• Design Formula: One of the most straightforward ways to prevent excessive splash in water features is to design your effect heights per the distance to the nearest containment wall or the desired limit. For instance, if you want to achieve a visual effect height of 6 ft for a nozzle or free-falling waterfall, the distance to the nearest containment wall or desired limit of splash should be 1.5 times (min) = 9 ft. For sculptures and flat hardscape surfaces, it's recommended to use 2-3 times the effect height.

• Add Absorbing Effects: Adding low-level "full-bodied" water effects around higher water effects within the splash radius/area is an effective method to reduce excessive splash in water features. Low bubbler-type nozzles that create a mound of water up to 2 feet high are often used to limit excessive splash. Additionally, angling directional sprays in the direction of the vertical effects can also help reduce excessive splash. Installing a floor stripping pad that is 0.75 to 1 inch thick with the top of the pad at the normal operating water level is another effective method to absorb excessive splash. This proactive measure works especially well for indoor fountains, where the basin may not be large enough to contain the splash, and reducing the water effect may not be an option. By absorbing the residual splash with the pad, you can maintain the desired aesthetic effect while minimizing water waste.

• Raising the Containment Wall – Raising the containment wall is a simple and effective solution to contain splash in your water feature. Acrylic is the most common material used for this retrofit solution, as it provides maximum visibility of the water effect. However, there are caveats to consider. Acrylic can become opaque or turn yellow due to water impurities, which can negatively affect the visual appeal of your water feature over time.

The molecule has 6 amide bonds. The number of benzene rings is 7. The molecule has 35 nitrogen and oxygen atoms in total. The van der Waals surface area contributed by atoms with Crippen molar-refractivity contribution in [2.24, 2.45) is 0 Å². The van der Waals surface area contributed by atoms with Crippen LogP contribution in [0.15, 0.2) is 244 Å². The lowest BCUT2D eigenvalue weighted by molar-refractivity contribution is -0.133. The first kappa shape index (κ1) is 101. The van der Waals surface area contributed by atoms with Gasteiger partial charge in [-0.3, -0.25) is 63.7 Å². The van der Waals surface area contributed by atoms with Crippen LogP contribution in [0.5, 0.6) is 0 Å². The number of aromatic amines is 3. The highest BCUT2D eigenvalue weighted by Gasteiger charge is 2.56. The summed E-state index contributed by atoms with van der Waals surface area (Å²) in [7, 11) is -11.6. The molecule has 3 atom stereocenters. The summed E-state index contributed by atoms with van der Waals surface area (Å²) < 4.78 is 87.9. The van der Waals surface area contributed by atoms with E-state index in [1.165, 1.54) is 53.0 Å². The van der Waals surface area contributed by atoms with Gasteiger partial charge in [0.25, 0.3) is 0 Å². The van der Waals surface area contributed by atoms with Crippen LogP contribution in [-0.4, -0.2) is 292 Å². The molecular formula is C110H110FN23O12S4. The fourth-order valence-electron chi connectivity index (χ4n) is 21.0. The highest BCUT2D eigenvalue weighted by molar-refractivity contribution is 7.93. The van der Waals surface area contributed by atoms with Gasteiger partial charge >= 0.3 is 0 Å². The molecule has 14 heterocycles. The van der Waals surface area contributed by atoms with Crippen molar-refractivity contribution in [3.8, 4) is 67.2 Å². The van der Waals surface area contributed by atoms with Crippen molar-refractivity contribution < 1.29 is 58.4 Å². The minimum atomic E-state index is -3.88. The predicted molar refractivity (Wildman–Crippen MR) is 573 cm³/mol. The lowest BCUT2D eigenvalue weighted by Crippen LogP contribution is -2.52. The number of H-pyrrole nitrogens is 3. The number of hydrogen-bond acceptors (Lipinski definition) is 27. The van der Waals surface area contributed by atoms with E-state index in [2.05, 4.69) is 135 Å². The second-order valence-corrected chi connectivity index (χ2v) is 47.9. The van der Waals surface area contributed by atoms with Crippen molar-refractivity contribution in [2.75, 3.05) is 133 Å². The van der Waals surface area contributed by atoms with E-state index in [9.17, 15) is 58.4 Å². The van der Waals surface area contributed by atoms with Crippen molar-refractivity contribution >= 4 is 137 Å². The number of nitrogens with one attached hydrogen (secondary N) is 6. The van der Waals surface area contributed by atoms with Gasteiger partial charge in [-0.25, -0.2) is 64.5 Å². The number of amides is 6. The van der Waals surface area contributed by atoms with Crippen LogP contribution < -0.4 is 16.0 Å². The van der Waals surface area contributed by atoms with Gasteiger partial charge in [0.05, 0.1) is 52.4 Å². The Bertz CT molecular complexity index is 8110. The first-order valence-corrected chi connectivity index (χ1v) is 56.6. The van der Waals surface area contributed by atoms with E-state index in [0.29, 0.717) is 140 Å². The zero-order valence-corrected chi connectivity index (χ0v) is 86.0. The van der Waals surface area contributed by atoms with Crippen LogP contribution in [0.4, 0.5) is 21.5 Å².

• Controls: If your desired water feature effect requires a vertical height that exceeds the recommended ratios above for preventing excessive splash, you may need to consider additional measures to manage high wind conditions. While certain effects may be suitable for average wind speeds up to 10 mph, winds exceeding 10 mph can cause excessive splashing and water waste. One common solution is to install a wind speed sensor that triggers the system controls to decrease or eliminate the flow to selected effects, preventing excessive splash during higher wind conditions. There are several options available for automatically controlling effect heights due to wind, which are beyond the scope of this guide. For more details on designing wind control systems for water features, please refer to my "Wind Control Design Guide."

Conclusion

I hope this guide has provided valuable insights into preventing excessive splash in water features, helping you to create visually stunning projects while minimizing water waste. By implementing the recommended techniques, you can design water features that meet aesthetic goals and prevent excessive splashing. From designing effect heights based on the distance to the nearest containment wall to adding low-level, full-bodied water effect features and controlling effect heights due to wind, there are several ways to reduce excessive splash. With preventative thinking and careful design, you can keep everyone happy and satisfied with your water feature projects.

Now that you are more comfortable with designing water features without excessive splash, click this safe and direct image link below to one of my supporters, "Graystone Creations, and browse multiple aesthetic water effect nozzles/waterfalls to complete your next water feature project!

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Table of Contents
  1. How to Prevent Excessive Splash
    1. What are the different types of splash?
    2. What causes excessive splash?
    3. This brings us to How to Prevent Excessive Water Splash?
    4. Conclusion